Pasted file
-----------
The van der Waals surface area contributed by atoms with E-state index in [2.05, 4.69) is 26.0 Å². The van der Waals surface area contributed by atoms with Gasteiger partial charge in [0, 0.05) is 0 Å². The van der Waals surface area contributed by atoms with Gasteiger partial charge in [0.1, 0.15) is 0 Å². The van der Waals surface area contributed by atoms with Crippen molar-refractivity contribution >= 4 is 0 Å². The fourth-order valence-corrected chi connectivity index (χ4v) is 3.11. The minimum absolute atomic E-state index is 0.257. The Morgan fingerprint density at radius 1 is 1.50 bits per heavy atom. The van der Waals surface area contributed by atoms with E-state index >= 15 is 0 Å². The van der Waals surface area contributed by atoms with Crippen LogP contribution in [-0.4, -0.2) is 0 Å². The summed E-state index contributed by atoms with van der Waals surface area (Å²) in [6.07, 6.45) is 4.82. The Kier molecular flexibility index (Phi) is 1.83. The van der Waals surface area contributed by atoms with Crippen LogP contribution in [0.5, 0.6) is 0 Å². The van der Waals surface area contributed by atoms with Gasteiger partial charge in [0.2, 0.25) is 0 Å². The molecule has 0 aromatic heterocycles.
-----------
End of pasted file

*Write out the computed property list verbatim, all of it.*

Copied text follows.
The van der Waals surface area contributed by atoms with E-state index in [2.05, 4.69) is 26.0 Å². The van der Waals surface area contributed by atoms with Gasteiger partial charge in [0, 0.05) is 0 Å². The van der Waals surface area contributed by atoms with Gasteiger partial charge in [0.1, 0.15) is 0 Å². The van der Waals surface area contributed by atoms with Crippen molar-refractivity contribution >= 4 is 0 Å². The fourth-order valence-corrected chi connectivity index (χ4v) is 3.11. The minimum absolute atomic E-state index is 0.257. The Morgan fingerprint density at radius 1 is 1.50 bits per heavy atom. The van der Waals surface area contributed by atoms with E-state index >= 15 is 0 Å². The van der Waals surface area contributed by atoms with Crippen LogP contribution in [-0.4, -0.2) is 0 Å². The summed E-state index contributed by atoms with van der Waals surface area (Å²) in [6.07, 6.45) is 4.82. The Kier molecular flexibility index (Phi) is 1.83. The van der Waals surface area contributed by atoms with Crippen LogP contribution in [0.5, 0.6) is 0 Å². The van der Waals surface area contributed by atoms with Gasteiger partial charge in [0.2, 0.25) is 0 Å². The molecule has 0 aromatic heterocycles.